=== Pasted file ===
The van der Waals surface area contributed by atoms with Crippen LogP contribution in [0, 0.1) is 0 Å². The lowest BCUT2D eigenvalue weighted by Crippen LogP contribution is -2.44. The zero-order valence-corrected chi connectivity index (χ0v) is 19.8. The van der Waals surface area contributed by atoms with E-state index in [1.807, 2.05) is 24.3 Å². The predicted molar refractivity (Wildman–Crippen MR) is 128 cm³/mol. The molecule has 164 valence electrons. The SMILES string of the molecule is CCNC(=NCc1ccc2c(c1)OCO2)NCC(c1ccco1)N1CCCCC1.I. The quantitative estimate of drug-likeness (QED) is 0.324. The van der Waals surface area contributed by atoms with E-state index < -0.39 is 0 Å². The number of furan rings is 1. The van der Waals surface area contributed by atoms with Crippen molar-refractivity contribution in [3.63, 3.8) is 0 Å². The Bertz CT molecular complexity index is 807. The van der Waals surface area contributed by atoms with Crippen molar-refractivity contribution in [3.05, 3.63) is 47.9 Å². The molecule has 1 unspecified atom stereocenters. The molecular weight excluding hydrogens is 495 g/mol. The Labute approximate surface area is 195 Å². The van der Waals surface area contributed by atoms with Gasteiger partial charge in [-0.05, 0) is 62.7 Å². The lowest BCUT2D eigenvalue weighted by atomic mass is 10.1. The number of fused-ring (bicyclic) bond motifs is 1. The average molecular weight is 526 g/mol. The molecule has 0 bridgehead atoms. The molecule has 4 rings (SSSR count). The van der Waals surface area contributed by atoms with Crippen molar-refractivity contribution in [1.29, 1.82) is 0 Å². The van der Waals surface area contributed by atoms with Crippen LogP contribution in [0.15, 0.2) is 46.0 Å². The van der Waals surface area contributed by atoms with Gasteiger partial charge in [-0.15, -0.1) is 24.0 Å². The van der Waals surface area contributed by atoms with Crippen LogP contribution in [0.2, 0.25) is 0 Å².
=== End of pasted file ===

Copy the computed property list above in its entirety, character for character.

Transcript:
The van der Waals surface area contributed by atoms with Crippen LogP contribution in [0, 0.1) is 0 Å². The lowest BCUT2D eigenvalue weighted by Crippen LogP contribution is -2.44. The zero-order valence-corrected chi connectivity index (χ0v) is 19.8. The van der Waals surface area contributed by atoms with E-state index in [1.807, 2.05) is 24.3 Å². The predicted molar refractivity (Wildman–Crippen MR) is 128 cm³/mol. The molecule has 164 valence electrons. The SMILES string of the molecule is CCNC(=NCc1ccc2c(c1)OCO2)NCC(c1ccco1)N1CCCCC1.I. The quantitative estimate of drug-likeness (QED) is 0.324. The van der Waals surface area contributed by atoms with E-state index < -0.39 is 0 Å². The number of furan rings is 1. The van der Waals surface area contributed by atoms with Crippen molar-refractivity contribution in [3.63, 3.8) is 0 Å². The Bertz CT molecular complexity index is 807. The van der Waals surface area contributed by atoms with Crippen molar-refractivity contribution in [3.05, 3.63) is 47.9 Å². The molecule has 1 unspecified atom stereocenters. The molecular weight excluding hydrogens is 495 g/mol. The Labute approximate surface area is 195 Å². The van der Waals surface area contributed by atoms with Gasteiger partial charge in [-0.05, 0) is 62.7 Å². The lowest BCUT2D eigenvalue weighted by atomic mass is 10.1. The number of fused-ring (bicyclic) bond motifs is 1. The average molecular weight is 526 g/mol. The molecule has 0 bridgehead atoms. The molecule has 4 rings (SSSR count). The van der Waals surface area contributed by atoms with Crippen molar-refractivity contribution in [1.29, 1.82) is 0 Å². The van der Waals surface area contributed by atoms with Crippen LogP contribution in [0.15, 0.2) is 46.0 Å². The van der Waals surface area contributed by atoms with Gasteiger partial charge in [-0.15, -0.1) is 24.0 Å². The van der Waals surface area contributed by atoms with Crippen LogP contribution in [0.2, 0.25) is 0 Å².